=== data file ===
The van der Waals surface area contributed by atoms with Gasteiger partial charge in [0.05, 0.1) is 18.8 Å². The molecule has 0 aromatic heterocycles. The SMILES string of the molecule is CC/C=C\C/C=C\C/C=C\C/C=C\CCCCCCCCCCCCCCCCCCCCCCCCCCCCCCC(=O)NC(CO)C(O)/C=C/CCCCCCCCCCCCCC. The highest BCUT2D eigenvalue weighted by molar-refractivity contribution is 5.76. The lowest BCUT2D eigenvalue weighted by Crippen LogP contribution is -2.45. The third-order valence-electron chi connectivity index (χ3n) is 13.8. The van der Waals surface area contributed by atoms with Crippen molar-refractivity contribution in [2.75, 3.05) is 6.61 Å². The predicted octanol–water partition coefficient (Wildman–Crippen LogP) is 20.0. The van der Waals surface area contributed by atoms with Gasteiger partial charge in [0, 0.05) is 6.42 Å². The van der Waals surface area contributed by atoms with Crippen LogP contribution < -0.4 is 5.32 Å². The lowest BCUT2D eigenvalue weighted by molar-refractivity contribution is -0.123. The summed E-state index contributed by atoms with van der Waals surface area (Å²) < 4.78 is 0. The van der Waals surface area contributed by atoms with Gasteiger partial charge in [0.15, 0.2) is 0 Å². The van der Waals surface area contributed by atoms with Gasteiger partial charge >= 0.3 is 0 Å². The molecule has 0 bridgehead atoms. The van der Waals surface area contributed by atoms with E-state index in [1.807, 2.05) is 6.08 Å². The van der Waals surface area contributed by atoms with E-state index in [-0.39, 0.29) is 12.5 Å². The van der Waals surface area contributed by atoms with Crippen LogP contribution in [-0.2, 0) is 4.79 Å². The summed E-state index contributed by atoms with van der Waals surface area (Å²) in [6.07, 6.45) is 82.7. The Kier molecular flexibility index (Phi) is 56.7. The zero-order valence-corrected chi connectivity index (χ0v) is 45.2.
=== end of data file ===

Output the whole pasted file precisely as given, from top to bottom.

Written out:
The van der Waals surface area contributed by atoms with Gasteiger partial charge in [0.05, 0.1) is 18.8 Å². The molecule has 0 aromatic heterocycles. The SMILES string of the molecule is CC/C=C\C/C=C\C/C=C\C/C=C\CCCCCCCCCCCCCCCCCCCCCCCCCCCCCCC(=O)NC(CO)C(O)/C=C/CCCCCCCCCCCCCC. The highest BCUT2D eigenvalue weighted by molar-refractivity contribution is 5.76. The lowest BCUT2D eigenvalue weighted by Crippen LogP contribution is -2.45. The third-order valence-electron chi connectivity index (χ3n) is 13.8. The van der Waals surface area contributed by atoms with Crippen molar-refractivity contribution in [2.75, 3.05) is 6.61 Å². The predicted octanol–water partition coefficient (Wildman–Crippen LogP) is 20.0. The van der Waals surface area contributed by atoms with Gasteiger partial charge in [0, 0.05) is 6.42 Å². The van der Waals surface area contributed by atoms with Crippen LogP contribution < -0.4 is 5.32 Å². The lowest BCUT2D eigenvalue weighted by molar-refractivity contribution is -0.123. The summed E-state index contributed by atoms with van der Waals surface area (Å²) < 4.78 is 0. The van der Waals surface area contributed by atoms with Gasteiger partial charge in [0.15, 0.2) is 0 Å². The van der Waals surface area contributed by atoms with Gasteiger partial charge >= 0.3 is 0 Å². The molecule has 0 bridgehead atoms. The van der Waals surface area contributed by atoms with E-state index in [1.807, 2.05) is 6.08 Å². The van der Waals surface area contributed by atoms with E-state index in [-0.39, 0.29) is 12.5 Å². The van der Waals surface area contributed by atoms with Crippen LogP contribution in [-0.2, 0) is 4.79 Å². The summed E-state index contributed by atoms with van der Waals surface area (Å²) in [6.07, 6.45) is 82.7. The Kier molecular flexibility index (Phi) is 56.7. The zero-order valence-corrected chi connectivity index (χ0v) is 45.2.